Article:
Mzenga Wanyama, a professor at Augsburg University for many years, and his family, have met with Immigration and Customs Enforcement to discuss “plans for removal” (“Longtime Augsburg professor braces for deportation,” March 9, and “Prof who lost asylum bid appears before ICE,” March 10). lt seems to me if you throw out a wide net, you will gather in everyone regardless of their value to the community. You will lose those who help our country grow just like generations have done since its birth. We should be considering these cases on an individual basis.
Norman Holen, Richfield
The writer is a retired Augsburg University professor.
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If Wanyama is facing deportation, the St. Paul ICE office has lost sight of its priorities. He is an educated man and has long contributed to the community. No criminal issues. Has faithfully checked in with ICE. Focus on the “bad hombres.”
Mary McFetridge, New Hope
We need better staffing (and maybe cameras) in assisted living
As one who has spent more than 20 years dealing with elder care issues, I appreciate all the articles Star Tribune reporter Chris Serres has written on this very important and timely subject. Assisted-living facilities are popping up all over the place as a way to take care of our aged loved ones rather than putting them in a dreaded “nursing home.” But for far too many people, these facilities cannot and are not meeting the needs they claim to offer.
It is enough that “nursing homes” are understaffed, but now these assisted-living facilities are eager to boast if they have even one full-time RN 24/7. That might be sufficient for people who need “a little” more care than living on their own, but for people with dementia, that is not nearly enough.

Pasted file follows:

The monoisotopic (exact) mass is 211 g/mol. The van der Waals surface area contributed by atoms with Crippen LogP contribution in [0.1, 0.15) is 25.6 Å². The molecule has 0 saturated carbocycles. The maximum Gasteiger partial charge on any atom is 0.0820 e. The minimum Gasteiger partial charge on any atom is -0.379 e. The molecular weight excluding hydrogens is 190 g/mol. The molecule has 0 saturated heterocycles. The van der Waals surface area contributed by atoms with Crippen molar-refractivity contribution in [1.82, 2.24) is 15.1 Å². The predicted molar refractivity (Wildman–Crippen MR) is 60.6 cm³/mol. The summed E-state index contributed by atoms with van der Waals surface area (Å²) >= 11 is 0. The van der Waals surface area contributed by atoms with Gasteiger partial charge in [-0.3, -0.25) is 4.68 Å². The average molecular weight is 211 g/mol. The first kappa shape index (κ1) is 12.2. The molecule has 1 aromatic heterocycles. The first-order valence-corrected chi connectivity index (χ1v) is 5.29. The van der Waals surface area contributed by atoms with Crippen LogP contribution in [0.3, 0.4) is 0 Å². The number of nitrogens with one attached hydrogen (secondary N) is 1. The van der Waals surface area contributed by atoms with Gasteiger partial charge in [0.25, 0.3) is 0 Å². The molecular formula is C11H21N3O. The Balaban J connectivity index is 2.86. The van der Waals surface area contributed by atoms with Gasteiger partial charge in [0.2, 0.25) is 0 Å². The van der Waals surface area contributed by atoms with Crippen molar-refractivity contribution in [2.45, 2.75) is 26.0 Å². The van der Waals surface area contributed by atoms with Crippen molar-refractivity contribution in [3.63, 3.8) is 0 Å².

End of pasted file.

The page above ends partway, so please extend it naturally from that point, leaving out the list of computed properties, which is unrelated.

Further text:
Our loved ones will continue to die and suffer due to overt abuse, but also due to inadequate staffing and supervision. And when you are spending $3,000 a month or more, who the hell is making all the money? Certainly not the underpaid and overworked staff!
Besides more legislation, I think residents should be allowed to put surveillance cameras in the rooms of our loved ones. Many of us can check on our pets while they’re in doggie day care or overnight facilities, but we can’t monitor our human family members in the same way.
And as bad as the problems are now, just wait until more of us boomers totally overwhelm the system as we age.
Pamela Pommer, Bloomington
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How many of the thousands of reported crimes against old people revealed by the media and a recent audit were reported to law enforcement? Why is a state bureau, rather than local police, reviewing complaints? How many criminals are in jail for their crimes? Are facilities owners and managers guilty of abetting criminal activity when they don’t report it?
Nicki Harper, Danbury, Wis.
‘Where have you gone, Teddy Roosevelt? Our nation …’
I waited to read any editorial rebuttal of Dennis Anderson’s excellent March 4 column “Touch for nature is dimming,” comparing Teddy Roosevelt progressive ideas of conservation “an appreciation for the vulnerability of the nation’s land, water and wildlife” with “Today’s politicians [who] by comparison are, shall we say … lame.” I fear the lack of response to Anderson’s claim is further evidence that the protection of our natural resources is no longer a political priority.
President Donald Trump and the Republicans are clearly at war with the environment. Notice how congressional Republicans unanimously voted to open the pristine Arctic National Wildlife Refuge to oil drilling. Here in Minnesota, the Republicans have won over rural voters by claiming DFL environmentalists are forcing a “Twin Cities agenda”on any regulations protecting the state’s natural resources.